In other words, you have to disassemble the watch to access it.Later on, the serial was always on one of the bridges.

The edge on the rotor will have an obvious loss of plating. The inner side of the case back will have a characteristic circular trace on it. However, if one part has an almost yellow gold color, and the other one has a deep, dark copper tone, you can be sure they didn’t leave the factory together.

Another example of frankenising is using parts from Tissot counterparts in movements, which the two brands shared. I’ve seen rotors from the Tissot transplanted in an Omega.

Of course, you’ll have to do an awful lot of research on your own.

In this part of the identification guide for vintage Omega watches, we’ll focus on the movements.

The one thing that’s known to go wrong with these movements is the axle of the rotor. You can often spot them by an inconsistent tone of the plating throughout the various components. As long as you follow the basic rules of identifying the movement, and you keep the possible issues that are mentioned above in mind, you’re in the clear.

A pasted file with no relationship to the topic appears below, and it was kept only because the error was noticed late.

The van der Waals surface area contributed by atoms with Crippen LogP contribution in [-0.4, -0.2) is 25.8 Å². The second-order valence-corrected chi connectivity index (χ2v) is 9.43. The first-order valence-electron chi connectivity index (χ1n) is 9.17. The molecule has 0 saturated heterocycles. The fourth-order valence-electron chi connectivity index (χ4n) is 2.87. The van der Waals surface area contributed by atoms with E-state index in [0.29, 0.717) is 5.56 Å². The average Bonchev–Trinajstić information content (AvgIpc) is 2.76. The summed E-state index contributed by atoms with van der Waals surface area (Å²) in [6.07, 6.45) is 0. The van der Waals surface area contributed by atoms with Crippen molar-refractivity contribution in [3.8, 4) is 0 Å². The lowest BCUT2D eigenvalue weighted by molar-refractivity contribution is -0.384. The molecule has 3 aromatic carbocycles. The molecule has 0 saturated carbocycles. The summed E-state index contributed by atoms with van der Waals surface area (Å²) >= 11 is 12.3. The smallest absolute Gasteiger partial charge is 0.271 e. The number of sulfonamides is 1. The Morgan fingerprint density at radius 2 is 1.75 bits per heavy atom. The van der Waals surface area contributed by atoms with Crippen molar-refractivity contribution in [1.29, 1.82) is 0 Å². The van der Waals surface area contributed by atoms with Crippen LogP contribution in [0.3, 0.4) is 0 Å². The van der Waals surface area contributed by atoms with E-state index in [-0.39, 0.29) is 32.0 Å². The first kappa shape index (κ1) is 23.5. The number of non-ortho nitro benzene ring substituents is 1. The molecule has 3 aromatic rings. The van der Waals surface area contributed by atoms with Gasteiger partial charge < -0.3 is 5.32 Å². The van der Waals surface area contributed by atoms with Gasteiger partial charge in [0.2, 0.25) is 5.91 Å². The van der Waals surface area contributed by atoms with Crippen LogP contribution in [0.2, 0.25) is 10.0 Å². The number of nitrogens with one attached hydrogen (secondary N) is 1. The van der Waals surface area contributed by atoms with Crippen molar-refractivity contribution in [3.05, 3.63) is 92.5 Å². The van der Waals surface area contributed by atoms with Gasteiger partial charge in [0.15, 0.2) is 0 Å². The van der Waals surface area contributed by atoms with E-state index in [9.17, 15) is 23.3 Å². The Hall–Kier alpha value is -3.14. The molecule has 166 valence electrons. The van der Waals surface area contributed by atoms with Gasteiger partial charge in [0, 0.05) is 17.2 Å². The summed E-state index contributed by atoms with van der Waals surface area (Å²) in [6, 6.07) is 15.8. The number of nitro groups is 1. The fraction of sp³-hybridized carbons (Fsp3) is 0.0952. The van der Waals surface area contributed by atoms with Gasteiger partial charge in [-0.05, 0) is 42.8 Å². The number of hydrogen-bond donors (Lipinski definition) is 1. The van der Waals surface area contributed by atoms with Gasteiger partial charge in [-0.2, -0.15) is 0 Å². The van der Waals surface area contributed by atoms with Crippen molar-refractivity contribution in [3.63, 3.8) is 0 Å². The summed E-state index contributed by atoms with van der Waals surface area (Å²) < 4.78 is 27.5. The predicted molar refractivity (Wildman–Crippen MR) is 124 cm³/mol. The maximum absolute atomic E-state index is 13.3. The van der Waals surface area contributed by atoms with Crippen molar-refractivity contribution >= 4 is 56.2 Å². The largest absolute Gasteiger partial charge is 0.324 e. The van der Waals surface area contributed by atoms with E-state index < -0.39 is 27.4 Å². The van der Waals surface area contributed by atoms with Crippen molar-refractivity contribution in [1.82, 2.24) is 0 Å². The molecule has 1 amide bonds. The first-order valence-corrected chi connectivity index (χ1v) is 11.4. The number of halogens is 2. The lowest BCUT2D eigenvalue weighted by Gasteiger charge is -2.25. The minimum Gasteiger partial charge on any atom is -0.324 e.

When it wears out, the rotor will start rubbing against the bridge on which it sits (upper bridge for automatic device), and against the case back. Of course, some parts will change color due to the different solutions they were cleaned in during a service. If you see a 60X series movement in a case with a reference that tells you it’s a model which is supposed to be equipped with a 5XX-series automatic, that’s obviously wrong. The 321 is always marked as such and always has copper-colored plating.Until the 1990s, the only supplier of chronograph movements for Omega was Lemania. So, if you’re checking out an Omega chronograph from the 1950s, which is supposed to have a cal.The movements were also constructed to a view with providing great durability and accuracy and were produced in various iterations – one of the highest grade versions of the 19‴ caliber was fitted with, in addition to a bimetallic balance and blued steel overcoil balance spring, a snail-cam fine regulator, and 19‴ movements would go on to become leading performers in their category in the Observatory time trials.The movements were also fitted with a patented mechanism allowing both hand-winding and hand-setting of the time from the crown.I’ve encountered cases, where a dial signed “Chronometre Omega” was fitted to a non-RG 30mm movement. A non-RG 30mm movement a “chronometre” dial = frankenwatch. This is nothing more than a 5XX base without the automatic winding assembly. They were mostly used in the Geneve collection, however, a few Seamaster De Ville models had it as well.